In today’s on-line version of Greenwich Time he asks where is the town’s emergency preparedness plan and why is it kept in a secure, undisclosed location? (I have it on reliable authority, Bob, that it’s stashed in Peter Tesei’s under drawers). Horton’s absolutely right, but I disagree with some of his observations, like this one:
I am not an expert on the utility business, but it seems that CL&P has outsourced all but the most basic day-to-day maintenance of its infrastructure. In the event of a major storm, CL&P relies on hundreds of crews from far-off states to ride to the rescue. And if you think CL&P is going to “pre-position” this civilian army on our borders at the first hint of trouble, think again. These crews do not truly mobilize until the damage is done, and then they are at least a two-day drive away.
Bob, at the peak of restoration efforts, CL&P had over 4,000 out-of-state crews working 16 hours a day. To suggest that CL&P pre-position them on our borders is just silly – you’d have to call them down from Quebec and Minnesota, say, days in advance of a threatened storm. Who foots the bill for that when the hurricane shifts course and veers out to sea? It happens.
And your criticism of CL&P for keeping too few linemen on its payroll is no better founded: we rate payers can’t afford, nor would we want to keep enough linemen on the payroll to make a significant difference in responding to one or two disasters every couple of years. If 4,000 crews were required to effectively repair the state’s wires, what would 100 men accomplish? An expensive luxury, however powerfully symbolic.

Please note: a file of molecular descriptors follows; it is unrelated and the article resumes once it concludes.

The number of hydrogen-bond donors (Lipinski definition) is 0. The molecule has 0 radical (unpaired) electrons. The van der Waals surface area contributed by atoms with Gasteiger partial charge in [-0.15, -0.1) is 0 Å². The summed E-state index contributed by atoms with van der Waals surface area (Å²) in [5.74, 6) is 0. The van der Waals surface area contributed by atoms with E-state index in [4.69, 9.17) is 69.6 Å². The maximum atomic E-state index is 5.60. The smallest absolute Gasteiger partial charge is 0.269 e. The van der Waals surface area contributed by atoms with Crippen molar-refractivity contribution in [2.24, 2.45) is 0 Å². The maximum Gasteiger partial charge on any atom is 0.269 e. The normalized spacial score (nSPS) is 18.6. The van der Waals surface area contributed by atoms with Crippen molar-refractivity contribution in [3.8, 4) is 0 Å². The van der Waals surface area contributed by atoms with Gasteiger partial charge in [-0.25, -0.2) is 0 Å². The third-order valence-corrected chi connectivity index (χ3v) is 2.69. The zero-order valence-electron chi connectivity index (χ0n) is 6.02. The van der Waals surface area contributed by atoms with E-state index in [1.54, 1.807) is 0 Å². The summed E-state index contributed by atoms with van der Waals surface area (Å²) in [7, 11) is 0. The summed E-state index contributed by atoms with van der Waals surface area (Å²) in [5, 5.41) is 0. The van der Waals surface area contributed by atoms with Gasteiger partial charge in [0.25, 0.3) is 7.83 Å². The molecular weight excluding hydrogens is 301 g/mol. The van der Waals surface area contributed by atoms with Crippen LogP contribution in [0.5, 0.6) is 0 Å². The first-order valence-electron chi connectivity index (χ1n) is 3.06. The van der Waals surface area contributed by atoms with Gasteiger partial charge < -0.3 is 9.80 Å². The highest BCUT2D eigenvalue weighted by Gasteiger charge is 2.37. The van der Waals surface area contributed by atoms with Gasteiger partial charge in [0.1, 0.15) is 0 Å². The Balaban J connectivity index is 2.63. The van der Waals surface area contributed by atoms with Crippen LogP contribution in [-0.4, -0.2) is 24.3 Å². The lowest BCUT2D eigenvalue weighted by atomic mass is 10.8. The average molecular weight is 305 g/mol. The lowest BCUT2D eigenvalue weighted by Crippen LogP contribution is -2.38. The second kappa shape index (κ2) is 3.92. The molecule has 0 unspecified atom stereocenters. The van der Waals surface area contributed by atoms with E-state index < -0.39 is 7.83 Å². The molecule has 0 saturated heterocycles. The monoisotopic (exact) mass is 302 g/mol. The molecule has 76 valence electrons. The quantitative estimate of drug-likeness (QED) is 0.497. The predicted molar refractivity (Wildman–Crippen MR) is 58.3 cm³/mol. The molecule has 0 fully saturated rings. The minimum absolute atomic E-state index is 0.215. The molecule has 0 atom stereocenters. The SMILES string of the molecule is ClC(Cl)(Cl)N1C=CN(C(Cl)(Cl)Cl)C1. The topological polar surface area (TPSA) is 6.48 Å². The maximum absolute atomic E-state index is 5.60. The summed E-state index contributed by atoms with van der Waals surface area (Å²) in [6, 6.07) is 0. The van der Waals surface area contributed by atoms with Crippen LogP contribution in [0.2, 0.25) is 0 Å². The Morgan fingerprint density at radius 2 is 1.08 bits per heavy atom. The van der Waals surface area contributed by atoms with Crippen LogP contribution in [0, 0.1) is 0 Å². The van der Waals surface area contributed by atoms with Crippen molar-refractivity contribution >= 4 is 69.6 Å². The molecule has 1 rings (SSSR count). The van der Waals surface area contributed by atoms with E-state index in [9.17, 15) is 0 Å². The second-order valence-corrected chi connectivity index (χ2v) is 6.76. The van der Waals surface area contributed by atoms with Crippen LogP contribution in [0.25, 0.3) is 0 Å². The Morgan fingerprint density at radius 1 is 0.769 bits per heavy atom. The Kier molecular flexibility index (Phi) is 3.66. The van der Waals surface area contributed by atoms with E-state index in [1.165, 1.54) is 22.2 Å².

On the other hand, this is a great question, and the problem it exposes seems easily correctable:
In speaking to a crew that I believe was based in Quebec, they said that a shortage of gasoline hindered their repair work. Wondering if a backup gasoline supply was covered by the town’s emergency plan, I emailed Peter Tesei. He took great exception to my question and to my “pre-determined agenda,” but also forwarded a response from Emergency Management DirectorDaniel Warzoha. He wrote that providing gasoline was not part of the town’s responsibility (perhaps a new section of our secret emergency plan is needed?), but that between the town’s Fleet Department and CL&P creating a fueling station at Grass Island, utility crews had the gasoline they needed.
I heard from a friend that she saw line crews stuck in gas lines, waiting an hour to refuel. She called Fred Camillo, he called Tesei, he called the Chief of Police and an order went out to the cops directing those lines to give the power workers priority. I was gratified to learn that that entire process took just 30 minutes t work its way up, and then down the chain of command, but isn’t this something that should have been thought of and planned for years ago?
Horton’s right: if our “emergency plan” really exists, why not make it public and see what deficiencies ordinary citizens might spot?
But here’s the real point of Sandy and the lesson we should have learned, which Horton doesn’t address: help in even a modest-disaster like this is not going to be instantly available. It can’t be, so citizens should be prepared to look after themselves for several days, if not longer. “Preppers” have been ridiculed for years, and I tend to scoff at what seems to be their paranoia, but we’d all have been far more comfortable last week if our houses had basic camping gear and emergency food stores at hand. We don’t need a government emergency plan to know that, and to act on it.